Academic scholars have written many articles on Black Homophobia, but very few have written on the white position. It is possible to assume that white homophobia is not focused on in academia due to heteronormativity. In essence, being homophobic in the White American Anglo-Saxon Protestant world is normative. Only a nuclear family can be accepted in society and anything contrary represents non-conformability. This homophobia, again in my opinion, exists due to fear of losing privilege and power.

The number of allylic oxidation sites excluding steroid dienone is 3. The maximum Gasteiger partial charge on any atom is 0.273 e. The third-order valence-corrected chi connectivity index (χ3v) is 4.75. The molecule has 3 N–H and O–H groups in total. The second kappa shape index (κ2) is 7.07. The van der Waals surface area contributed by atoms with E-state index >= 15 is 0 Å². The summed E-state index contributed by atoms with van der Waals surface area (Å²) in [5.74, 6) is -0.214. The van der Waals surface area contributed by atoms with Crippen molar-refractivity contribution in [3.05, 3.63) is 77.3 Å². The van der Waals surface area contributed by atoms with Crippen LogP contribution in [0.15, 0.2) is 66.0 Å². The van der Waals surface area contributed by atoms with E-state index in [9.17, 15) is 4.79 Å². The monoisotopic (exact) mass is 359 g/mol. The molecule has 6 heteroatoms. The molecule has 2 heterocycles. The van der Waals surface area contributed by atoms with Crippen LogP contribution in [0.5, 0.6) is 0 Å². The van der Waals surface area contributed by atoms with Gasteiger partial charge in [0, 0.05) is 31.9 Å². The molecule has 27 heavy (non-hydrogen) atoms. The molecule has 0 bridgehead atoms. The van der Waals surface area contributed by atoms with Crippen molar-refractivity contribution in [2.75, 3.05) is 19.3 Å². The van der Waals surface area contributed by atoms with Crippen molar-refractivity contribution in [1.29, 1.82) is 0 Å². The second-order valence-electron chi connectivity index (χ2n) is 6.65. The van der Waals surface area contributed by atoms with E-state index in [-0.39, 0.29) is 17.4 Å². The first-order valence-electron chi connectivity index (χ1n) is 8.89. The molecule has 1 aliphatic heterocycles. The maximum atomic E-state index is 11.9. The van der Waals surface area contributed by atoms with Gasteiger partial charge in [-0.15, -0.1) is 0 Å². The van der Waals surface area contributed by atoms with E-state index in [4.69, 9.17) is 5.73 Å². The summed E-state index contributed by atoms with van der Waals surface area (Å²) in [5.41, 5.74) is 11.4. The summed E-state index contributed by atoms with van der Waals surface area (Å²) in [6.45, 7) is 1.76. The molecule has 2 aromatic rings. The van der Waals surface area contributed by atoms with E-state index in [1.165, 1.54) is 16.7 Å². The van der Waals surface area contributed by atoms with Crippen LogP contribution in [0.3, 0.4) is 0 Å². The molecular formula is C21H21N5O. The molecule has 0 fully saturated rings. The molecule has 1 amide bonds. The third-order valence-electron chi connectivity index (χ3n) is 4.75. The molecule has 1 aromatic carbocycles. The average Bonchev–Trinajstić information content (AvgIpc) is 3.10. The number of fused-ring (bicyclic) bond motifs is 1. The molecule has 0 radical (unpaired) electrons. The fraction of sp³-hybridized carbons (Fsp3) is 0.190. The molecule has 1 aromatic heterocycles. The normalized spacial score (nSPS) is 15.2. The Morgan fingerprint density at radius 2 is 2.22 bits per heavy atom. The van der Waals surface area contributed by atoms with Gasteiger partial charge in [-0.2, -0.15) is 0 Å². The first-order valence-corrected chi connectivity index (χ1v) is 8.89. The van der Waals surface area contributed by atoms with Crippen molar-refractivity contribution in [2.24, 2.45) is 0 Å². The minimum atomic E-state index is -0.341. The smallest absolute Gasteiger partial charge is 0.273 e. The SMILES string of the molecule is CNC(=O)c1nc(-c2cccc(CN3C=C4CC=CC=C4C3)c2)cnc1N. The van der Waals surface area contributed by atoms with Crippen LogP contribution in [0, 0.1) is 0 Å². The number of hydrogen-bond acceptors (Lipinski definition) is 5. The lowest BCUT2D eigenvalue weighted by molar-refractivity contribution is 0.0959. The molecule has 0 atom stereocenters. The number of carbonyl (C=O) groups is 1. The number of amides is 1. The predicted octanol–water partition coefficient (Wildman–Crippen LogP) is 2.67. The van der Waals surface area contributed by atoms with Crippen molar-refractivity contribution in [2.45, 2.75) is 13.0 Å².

The ethos of America has always been to have privilege and power. This dynamic is represented in the United States history of wars, slavery, sexism, heteronormativity, racism, segregation, and now nationalism. In my study of religious movements, I conceptualize bias in this way: American nationalism is a religious movement toward purer “Whiteness,” operating and moving (perhaps the lack thereof) in the name of Jesus. It is a movement that separates those who disagree and do not “fit the part.” Furthermore, because of the actions from persons who advance extreme patriotism and elect lawmakers who implore “faith values” and resist immigration reform, American nationalism continues to grow. The fear(s) of this country’s citizens also contribute to religious fundamentalist indoctrination of younger generations with dogma crafted and proclaimed inerrant.